(SACRAMENTO) Since 2000, Save The Bay’s Community-based Restoration Program has engaged over 50,000 volunteers in hands-on restoration projects. Volunteers participate in projects varying from beach and creek cleanups, to growing and sowing native plants at the organization’s two nurseries, to actually removing invasive weeds and planting native seedlings in the wetland “transition” zones – the buffer habitat between land and water. As a result, sites such as the Martin Luther King Jr. Shoreline, San Francisquito Creek, Bothin Marsh, and several others surrounding San Francisco Bay thrive from a pristine eco-system and an engaged community to protect them.
Volunteer programs throughout the state, including the Community-based Restoration Program, exist and are growing because of amendments made to the Labor Code to exempt volunteers from being paid for public works projects. With the current exemption set to expire at the end of this year, Assemblymembers Rich Gordon (Menlo Park) and Warren Furutani (Long Beach) introduced AB 587 to extend the law for an additional five years.
Passing through the Assembly Labor Committee with unanimous support, the bill is expected to be voted on by the full Assembly in early May. The bill is supported by over 100 local and state wide groups, including the California Council of Land Trusts (bill sponsor), California Association of Local Conservation Corps, the Trust for Public Land, California State Parks Foundation, Save the Redwoods, and Sierra Club.
“At a time when California is addressing very serious fiscal deficits, extending this sunset provision will allow California to tap into one of our greatest and most economical resources – volunteerism,” said Assemblyman Gordon.
This year, Save The Bay estimates over 5,000 adults and youth will donate 20,000 hours to enhance or restore 120 acres of vital Bay habitats by hand.
“Restoring the Bay’s vital marshes is urgent work made possible by thousands of volunteers willing to give their time and sweat,” said Save The Bay Executive Director David Lewis. “There is no reason to change this law that allows volunteers to improve our quality of life and environment through non-profit and community groups.”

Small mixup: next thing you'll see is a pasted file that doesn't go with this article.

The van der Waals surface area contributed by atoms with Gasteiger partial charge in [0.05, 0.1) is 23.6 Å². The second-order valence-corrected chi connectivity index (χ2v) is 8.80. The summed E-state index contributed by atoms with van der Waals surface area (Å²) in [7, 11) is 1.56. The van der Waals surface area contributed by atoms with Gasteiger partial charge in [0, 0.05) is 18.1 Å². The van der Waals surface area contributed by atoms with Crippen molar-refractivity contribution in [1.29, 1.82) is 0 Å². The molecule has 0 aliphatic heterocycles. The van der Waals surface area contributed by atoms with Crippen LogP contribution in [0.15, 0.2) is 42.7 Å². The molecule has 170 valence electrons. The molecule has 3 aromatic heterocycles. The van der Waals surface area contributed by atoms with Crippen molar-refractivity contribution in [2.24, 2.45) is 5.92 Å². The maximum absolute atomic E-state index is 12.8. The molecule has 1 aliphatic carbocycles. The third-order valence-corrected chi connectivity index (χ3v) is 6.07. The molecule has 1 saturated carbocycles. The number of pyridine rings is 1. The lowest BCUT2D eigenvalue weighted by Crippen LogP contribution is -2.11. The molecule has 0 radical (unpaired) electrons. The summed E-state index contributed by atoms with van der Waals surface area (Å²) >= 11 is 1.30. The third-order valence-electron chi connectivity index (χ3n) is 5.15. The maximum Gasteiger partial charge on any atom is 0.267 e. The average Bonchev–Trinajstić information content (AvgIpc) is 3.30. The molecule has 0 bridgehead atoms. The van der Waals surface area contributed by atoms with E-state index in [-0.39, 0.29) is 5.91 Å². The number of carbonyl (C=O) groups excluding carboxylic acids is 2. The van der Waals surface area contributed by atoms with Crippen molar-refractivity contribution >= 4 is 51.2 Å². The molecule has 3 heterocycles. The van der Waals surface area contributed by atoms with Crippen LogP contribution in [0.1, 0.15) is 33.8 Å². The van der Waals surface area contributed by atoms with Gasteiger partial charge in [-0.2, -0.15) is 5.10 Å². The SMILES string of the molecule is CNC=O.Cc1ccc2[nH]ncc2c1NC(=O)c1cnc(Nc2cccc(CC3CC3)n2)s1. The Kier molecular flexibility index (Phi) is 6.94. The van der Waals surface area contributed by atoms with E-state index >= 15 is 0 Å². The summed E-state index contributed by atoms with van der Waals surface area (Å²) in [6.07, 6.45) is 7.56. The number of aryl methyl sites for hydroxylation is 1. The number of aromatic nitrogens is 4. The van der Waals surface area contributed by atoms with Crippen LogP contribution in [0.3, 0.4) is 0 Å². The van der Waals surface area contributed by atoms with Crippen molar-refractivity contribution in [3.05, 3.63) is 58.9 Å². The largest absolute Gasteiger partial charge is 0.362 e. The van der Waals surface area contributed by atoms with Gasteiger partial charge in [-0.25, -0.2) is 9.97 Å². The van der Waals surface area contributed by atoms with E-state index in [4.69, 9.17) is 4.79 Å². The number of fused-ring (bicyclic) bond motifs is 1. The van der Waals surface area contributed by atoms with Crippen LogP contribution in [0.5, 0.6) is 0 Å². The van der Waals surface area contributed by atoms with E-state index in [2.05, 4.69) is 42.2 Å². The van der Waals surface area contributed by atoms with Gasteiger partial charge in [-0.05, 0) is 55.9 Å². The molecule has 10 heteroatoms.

Save The Bay is holding their next community cleanup on April 30 at Redwood Creek in Redwood City. Community members and interested parties are invited to participate in the Spring Cleanup Project, and can sign up by visiting Save the Bay’s website: https://www.savesfbay.org/secure/spring-cleaning-redwood-creek-redwood-city.
Assemblyman Rich Gordon represents the 21st Assembly District, which includes much of Silicon Valley, including the communities of San Carlos, Redwood City, Atherton, Menlo Park, Portola Valley, Woodside, East Palo Alto, Palo Alto, Los Altos, Los Altos Hills, Monte Sereno, Los Gatos and the Almaden Valley. Website of Assemblyman Rich Gordon: www.asmdc.org/members/a21/
Save The Bay is the largest regional organization working to protect and restore San Francisco Bay. Formed in 1961, Save The Bay is celebrating 50 years as the Bay’s leading champion, protecting our natural treasure from pollution and inappropriate shoreline development; restoring habitat; and securing strong policies to re-establish 100,000 acres of wetlands that are essential for a healthy Bay. We engage more than 25,000 supporters, advocates and volunteers to protect the Bay, and inspire the next generation of environmental leaders by educating thousands of students annually. Save The Bay is proud to have achieved this impressive milestone and remains dedicated to making the Bay cleaner and healthier for people and wildlife.